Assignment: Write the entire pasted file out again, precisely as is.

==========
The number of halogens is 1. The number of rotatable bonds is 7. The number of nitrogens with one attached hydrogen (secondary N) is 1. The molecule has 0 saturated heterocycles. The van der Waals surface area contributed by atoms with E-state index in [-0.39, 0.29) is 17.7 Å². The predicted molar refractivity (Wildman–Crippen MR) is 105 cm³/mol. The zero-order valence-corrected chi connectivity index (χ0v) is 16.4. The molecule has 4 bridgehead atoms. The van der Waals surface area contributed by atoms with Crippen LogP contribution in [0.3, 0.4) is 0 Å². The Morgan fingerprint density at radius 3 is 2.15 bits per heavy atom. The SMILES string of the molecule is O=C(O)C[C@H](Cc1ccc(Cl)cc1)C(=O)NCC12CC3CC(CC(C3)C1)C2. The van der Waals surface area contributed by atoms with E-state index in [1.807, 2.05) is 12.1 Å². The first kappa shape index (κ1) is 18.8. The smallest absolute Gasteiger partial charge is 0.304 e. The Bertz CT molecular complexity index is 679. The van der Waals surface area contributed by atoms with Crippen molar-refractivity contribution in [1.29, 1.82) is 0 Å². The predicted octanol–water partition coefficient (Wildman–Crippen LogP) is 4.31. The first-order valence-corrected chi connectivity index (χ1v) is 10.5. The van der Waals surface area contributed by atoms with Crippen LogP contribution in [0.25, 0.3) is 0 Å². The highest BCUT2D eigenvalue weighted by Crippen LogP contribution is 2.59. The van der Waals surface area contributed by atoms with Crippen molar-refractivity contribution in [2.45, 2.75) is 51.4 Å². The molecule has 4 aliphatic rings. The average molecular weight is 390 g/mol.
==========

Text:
The number of halogens is 1. The number of rotatable bonds is 7. The number of nitrogens with one attached hydrogen (secondary N) is 1. The molecule has 0 saturated heterocycles. The van der Waals surface area contributed by atoms with E-state index in [-0.39, 0.29) is 17.7 Å². The predicted molar refractivity (Wildman–Crippen MR) is 105 cm³/mol. The zero-order valence-corrected chi connectivity index (χ0v) is 16.4. The molecule has 4 bridgehead atoms. The van der Waals surface area contributed by atoms with Crippen LogP contribution in [0.3, 0.4) is 0 Å². The Morgan fingerprint density at radius 3 is 2.15 bits per heavy atom. The SMILES string of the molecule is O=C(O)C[C@H](Cc1ccc(Cl)cc1)C(=O)NCC12CC3CC(CC(C3)C1)C2. The van der Waals surface area contributed by atoms with E-state index in [1.807, 2.05) is 12.1 Å². The first kappa shape index (κ1) is 18.8. The smallest absolute Gasteiger partial charge is 0.304 e. The Bertz CT molecular complexity index is 679. The van der Waals surface area contributed by atoms with Crippen molar-refractivity contribution in [1.29, 1.82) is 0 Å². The predicted octanol–water partition coefficient (Wildman–Crippen LogP) is 4.31. The first-order valence-corrected chi connectivity index (χ1v) is 10.5. The van der Waals surface area contributed by atoms with Crippen LogP contribution in [0.25, 0.3) is 0 Å². The highest BCUT2D eigenvalue weighted by Crippen LogP contribution is 2.59. The van der Waals surface area contributed by atoms with Crippen molar-refractivity contribution in [2.45, 2.75) is 51.4 Å². The molecule has 4 aliphatic rings. The average molecular weight is 390 g/mol.